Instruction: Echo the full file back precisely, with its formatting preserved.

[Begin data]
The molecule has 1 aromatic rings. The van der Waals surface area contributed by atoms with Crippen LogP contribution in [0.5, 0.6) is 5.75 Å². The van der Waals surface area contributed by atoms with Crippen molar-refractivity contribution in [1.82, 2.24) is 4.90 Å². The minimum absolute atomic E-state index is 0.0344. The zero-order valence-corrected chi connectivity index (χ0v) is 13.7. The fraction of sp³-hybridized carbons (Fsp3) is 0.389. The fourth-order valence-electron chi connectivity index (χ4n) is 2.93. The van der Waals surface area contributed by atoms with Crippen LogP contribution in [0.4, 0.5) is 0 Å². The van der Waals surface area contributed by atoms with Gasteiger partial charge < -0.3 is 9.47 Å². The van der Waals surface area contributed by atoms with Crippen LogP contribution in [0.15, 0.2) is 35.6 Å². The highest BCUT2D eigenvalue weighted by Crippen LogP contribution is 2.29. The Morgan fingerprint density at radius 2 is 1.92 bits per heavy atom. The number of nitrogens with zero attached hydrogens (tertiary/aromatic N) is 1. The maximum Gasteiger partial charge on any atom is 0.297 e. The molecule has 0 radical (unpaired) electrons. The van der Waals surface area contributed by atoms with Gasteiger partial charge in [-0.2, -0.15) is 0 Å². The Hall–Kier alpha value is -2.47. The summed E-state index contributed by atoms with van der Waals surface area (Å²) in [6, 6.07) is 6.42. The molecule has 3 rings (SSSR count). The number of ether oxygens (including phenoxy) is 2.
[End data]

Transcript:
The molecule has 1 aromatic rings. The van der Waals surface area contributed by atoms with Crippen LogP contribution in [0.5, 0.6) is 5.75 Å². The van der Waals surface area contributed by atoms with Crippen molar-refractivity contribution in [1.82, 2.24) is 4.90 Å². The minimum absolute atomic E-state index is 0.0344. The zero-order valence-corrected chi connectivity index (χ0v) is 13.7. The fraction of sp³-hybridized carbons (Fsp3) is 0.389. The fourth-order valence-electron chi connectivity index (χ4n) is 2.93. The van der Waals surface area contributed by atoms with Crippen LogP contribution in [0.4, 0.5) is 0 Å². The van der Waals surface area contributed by atoms with Gasteiger partial charge < -0.3 is 9.47 Å². The van der Waals surface area contributed by atoms with Crippen LogP contribution in [0.15, 0.2) is 35.6 Å². The highest BCUT2D eigenvalue weighted by Crippen LogP contribution is 2.29. The Morgan fingerprint density at radius 2 is 1.92 bits per heavy atom. The number of nitrogens with zero attached hydrogens (tertiary/aromatic N) is 1. The maximum Gasteiger partial charge on any atom is 0.297 e. The molecule has 0 radical (unpaired) electrons. The van der Waals surface area contributed by atoms with Gasteiger partial charge in [-0.2, -0.15) is 0 Å². The Hall–Kier alpha value is -2.47. The summed E-state index contributed by atoms with van der Waals surface area (Å²) in [6, 6.07) is 6.42. The molecule has 3 rings (SSSR count). The number of ether oxygens (including phenoxy) is 2.